Consumers trying to make ends meet may find relief in long-term loans.
Veronica Viveros is an expecting mother in need of a new car with a low monthly payment.
"I am expecting and we do have a lot of bills and finances,” said Viveros. “So, I'm looking at about $300 to about $350 a month. That would help out so much."
If Veronica gets a $23,000 car loan, in order to hit her monthly goal, she'll have to take out a 72-month loan. According to Alec Gutierrez, a senior analyst for Kelley Blue Book, it's those lower payments that draw in buyers.
"The consumer that's opting for a $25,000 new car loan can save around $200 per month by opting for a 72-month loan as opposed to a 48-month loan,” said Gutierrez.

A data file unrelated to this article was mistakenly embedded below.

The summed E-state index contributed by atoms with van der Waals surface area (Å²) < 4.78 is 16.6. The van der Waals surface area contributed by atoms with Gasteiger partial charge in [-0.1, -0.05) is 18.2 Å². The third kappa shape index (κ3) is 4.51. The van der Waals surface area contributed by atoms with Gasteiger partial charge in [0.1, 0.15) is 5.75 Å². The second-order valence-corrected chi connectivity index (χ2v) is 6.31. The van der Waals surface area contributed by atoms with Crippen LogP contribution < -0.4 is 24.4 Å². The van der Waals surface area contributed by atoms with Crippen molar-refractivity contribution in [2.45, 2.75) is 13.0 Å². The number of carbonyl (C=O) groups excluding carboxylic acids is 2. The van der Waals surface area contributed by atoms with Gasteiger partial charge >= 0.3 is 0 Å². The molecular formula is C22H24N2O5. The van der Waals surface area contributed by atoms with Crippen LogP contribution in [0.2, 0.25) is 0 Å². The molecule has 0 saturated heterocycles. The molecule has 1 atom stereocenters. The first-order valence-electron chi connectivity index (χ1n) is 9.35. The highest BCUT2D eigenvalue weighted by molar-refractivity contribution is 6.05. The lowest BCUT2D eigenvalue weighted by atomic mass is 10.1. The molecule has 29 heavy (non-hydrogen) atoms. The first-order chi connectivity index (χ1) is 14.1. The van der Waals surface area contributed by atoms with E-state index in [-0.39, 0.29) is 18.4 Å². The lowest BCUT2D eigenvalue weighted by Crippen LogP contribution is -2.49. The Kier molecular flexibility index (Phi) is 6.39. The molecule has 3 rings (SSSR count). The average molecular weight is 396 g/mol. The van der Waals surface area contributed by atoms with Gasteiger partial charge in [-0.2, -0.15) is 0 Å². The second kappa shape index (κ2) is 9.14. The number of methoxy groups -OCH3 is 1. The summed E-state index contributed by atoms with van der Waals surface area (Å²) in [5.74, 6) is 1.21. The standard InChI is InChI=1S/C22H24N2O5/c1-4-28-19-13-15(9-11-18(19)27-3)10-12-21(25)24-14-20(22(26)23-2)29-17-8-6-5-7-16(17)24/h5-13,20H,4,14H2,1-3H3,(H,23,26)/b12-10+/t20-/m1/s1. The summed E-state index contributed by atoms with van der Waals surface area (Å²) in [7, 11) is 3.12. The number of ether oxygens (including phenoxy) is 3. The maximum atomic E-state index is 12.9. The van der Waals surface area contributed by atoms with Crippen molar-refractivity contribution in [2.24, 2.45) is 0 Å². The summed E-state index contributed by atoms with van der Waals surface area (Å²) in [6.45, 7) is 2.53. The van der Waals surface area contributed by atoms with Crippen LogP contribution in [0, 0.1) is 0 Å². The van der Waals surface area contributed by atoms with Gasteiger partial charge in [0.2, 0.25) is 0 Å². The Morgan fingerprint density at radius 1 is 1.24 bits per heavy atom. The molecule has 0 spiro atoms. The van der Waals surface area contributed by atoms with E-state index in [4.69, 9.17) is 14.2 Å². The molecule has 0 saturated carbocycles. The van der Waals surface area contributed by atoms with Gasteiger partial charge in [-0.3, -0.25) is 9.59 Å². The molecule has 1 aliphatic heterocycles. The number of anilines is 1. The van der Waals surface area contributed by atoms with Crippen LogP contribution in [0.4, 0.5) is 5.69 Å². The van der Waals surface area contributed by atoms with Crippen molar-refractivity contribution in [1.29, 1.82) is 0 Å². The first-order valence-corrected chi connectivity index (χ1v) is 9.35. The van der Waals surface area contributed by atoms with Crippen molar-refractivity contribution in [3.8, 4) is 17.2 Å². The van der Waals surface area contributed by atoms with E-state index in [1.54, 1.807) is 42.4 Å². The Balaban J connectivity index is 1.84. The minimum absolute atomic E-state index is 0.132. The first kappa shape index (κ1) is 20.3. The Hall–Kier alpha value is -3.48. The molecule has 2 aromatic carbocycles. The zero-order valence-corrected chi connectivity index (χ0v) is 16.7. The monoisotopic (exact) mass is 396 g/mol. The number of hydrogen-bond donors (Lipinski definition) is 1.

Gutierrez does warn that while long-term is cheaper now, it could cost you more down the road.
"The longer you extend your term, the longer it's going to take you to get out of a negative-equity position,” said Guiterrez. “So, consumers that take a longer term find themselves at greater risk of being under water for a longer period of time."
If you are considering a long-term loan, Gutierrez said there’s one important rule of thumb.
"Consumers should try and keep their monthly payments within 20% of their gross income," said Guiterrez. "So, if that means you have to opt for a five- or six-year loan, that generally makes sense."
Bottom line, figure out what you can afford before you go to the dealer. And don't take out a loan that's longer than 72 months. Also remember that your interest rate will be higher than a traditional loan. So shop around and compare costs.